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What's your inner story?

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Understand yourself and the complexities of individual disposition to improve interaction and wellbeing, advises psychologist Dr Tim O’Brien .

People tend to believe in abstract ideas and consider concepts from a distance. For example, we talk about the concept of ‘selfesteem’. But believing in a single definition of self-esteem places you in a self-limiting mental trap.

To broaden our minds, we need to grow more ‘intimate’ in how we think, break things down, and get closer to what they mean. Through this, we realise we do not have a single ‘self-esteem’, but lots of ‘esteems’ that vary according to where we are and what we’re doing. We may esteem ourselves highly in one area of our lives, but have low self-esteem in another.

Wellbeing in context

Wellbeing is another abstract concept that risks becoming a business cliché. When we label a concept, the label influences how we understand it. For some, ‘wellbeing’ represents a world devoid of resilience. To others, it denotes mindfulness practice, accompanied by whale music. Both interpretations make ‘wellbeing’ sound unbusinesslike, and this is because it is a vague, distant concept, just like ‘happiness’ or ‘diversity’. Concepts only take on real-world meaning when they become ‘intimate’.

Wellbeing relates to understanding and improving a person’s subjective reality; but organisations must identify what it means for them in a business context.

If I work in a culture that reinforces my personal and professional value, has clarity of purpose, and helps me to ‘make meaning’, I feel a sense of belonging – which improves performance and outcomes.

Leaders cannot truly serve individual and team wellbeing simultaneously. A critical aspect of leadership is meeting the needs of your team. First, you must be aware of needs that are common to all. These include a sense of belonging, dignified interaction, having a voice, and being respected for who you are and what you bring to the team. You must then consider distinct needs that emerge from the groups to which we belong such as ethnicity; gender; sexuality; disability; faith; community.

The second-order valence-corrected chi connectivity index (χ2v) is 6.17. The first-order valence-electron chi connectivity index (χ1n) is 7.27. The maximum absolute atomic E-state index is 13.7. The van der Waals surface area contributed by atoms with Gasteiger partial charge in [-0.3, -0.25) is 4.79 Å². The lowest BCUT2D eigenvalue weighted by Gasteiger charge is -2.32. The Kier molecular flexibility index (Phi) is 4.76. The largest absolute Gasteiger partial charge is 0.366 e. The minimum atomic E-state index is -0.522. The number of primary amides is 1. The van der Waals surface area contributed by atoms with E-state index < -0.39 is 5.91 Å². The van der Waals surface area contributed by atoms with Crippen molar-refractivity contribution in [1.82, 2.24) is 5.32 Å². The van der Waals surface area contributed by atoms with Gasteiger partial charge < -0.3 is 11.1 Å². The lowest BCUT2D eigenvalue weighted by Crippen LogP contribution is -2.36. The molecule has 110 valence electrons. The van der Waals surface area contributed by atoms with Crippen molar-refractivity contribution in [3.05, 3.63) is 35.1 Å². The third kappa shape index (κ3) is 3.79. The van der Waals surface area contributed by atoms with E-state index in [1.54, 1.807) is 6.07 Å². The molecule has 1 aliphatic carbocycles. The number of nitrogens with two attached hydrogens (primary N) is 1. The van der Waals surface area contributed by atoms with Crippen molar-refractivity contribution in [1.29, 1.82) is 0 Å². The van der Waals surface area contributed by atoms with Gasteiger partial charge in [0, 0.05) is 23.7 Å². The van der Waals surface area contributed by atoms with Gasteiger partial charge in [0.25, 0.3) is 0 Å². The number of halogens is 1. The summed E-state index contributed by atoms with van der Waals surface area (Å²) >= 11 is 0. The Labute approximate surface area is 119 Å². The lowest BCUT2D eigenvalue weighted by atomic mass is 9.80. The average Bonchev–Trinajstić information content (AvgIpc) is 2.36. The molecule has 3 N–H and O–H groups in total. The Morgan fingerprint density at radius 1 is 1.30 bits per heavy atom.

Only when you have considered and identified each individual’s common and distinct needs can you identify their individual needs – needs that nobody else has at that particular time, in that particular place. As a leader, you have to see people in this way:

  • Everyone is the same
  • Groups of people are similar
  • Everyone is different

In terms of your wellbeing focus, you are always weaving in and out of this framework. 

Understanding the wellbeing of individuals in your team, and subsequently addressing the wellbeing of the team as a whole, is mostly about finding time to listen and talk. Listening is paying full attention to what the person, or team, is communicating.

For example, if a team member experiences a bereavement, this highlights an individual need. You must listen to them, and offer support. If you have concerns about your team’s morale, read the team’s ‘inner story’ and see if it meets common needs.

Create time for reflection. Every leader must have a model in mind for meeting their team’s needs.

Your inner story

Every person has two stories inside their head. One is about their life, the other is controlling their life. The story that controls your life is your inner story. You create it in your mind – it’s about what it means to be you. One method for uncovering your inner story is to complete the following sentence three times: “I am the sort of person who…”

If you wrote that you would like to be more confident, you could focus on the contexts in which you would like to feel confident, how you feel when you lack confidence, and what you could do differently. Becoming more confident is about trusting yourself.

To understand your team’s inner story, you have to understand your own. Only then can you hope to improve interactions, engagement and performance and to excel as a leader.

Dr Tim O'Brien

By Dr Tim O'Brien

Tim is a consultant physiologist at Arsenal Football Club

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